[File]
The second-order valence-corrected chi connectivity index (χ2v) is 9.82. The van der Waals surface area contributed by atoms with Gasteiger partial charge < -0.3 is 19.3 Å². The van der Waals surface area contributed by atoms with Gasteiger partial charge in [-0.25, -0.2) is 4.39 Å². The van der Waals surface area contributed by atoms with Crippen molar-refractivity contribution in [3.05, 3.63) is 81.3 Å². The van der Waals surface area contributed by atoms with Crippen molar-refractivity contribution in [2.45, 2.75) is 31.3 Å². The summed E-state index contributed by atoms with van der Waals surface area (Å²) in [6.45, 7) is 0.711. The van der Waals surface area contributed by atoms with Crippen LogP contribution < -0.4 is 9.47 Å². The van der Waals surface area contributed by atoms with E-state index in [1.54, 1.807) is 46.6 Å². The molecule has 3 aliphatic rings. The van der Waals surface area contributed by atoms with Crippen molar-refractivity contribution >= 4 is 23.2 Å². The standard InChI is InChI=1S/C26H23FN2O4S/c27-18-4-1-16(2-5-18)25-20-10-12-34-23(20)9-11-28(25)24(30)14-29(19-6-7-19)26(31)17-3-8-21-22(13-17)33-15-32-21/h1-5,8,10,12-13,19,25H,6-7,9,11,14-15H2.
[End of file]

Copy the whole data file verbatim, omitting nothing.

The second-order valence-corrected chi connectivity index (χ2v) is 9.82. The van der Waals surface area contributed by atoms with Gasteiger partial charge < -0.3 is 19.3 Å². The van der Waals surface area contributed by atoms with Gasteiger partial charge in [-0.25, -0.2) is 4.39 Å². The van der Waals surface area contributed by atoms with Crippen molar-refractivity contribution in [3.05, 3.63) is 81.3 Å². The van der Waals surface area contributed by atoms with Crippen molar-refractivity contribution in [2.45, 2.75) is 31.3 Å². The summed E-state index contributed by atoms with van der Waals surface area (Å²) in [6.45, 7) is 0.711. The van der Waals surface area contributed by atoms with Crippen LogP contribution < -0.4 is 9.47 Å². The van der Waals surface area contributed by atoms with E-state index in [1.54, 1.807) is 46.6 Å². The molecule has 3 aliphatic rings. The van der Waals surface area contributed by atoms with Crippen molar-refractivity contribution >= 4 is 23.2 Å². The standard InChI is InChI=1S/C26H23FN2O4S/c27-18-4-1-16(2-5-18)25-20-10-12-34-23(20)9-11-28(25)24(30)14-29(19-6-7-19)26(31)17-3-8-21-22(13-17)33-15-32-21/h1-5,8,10,12-13,19,25H,6-7,9,11,14-15H2.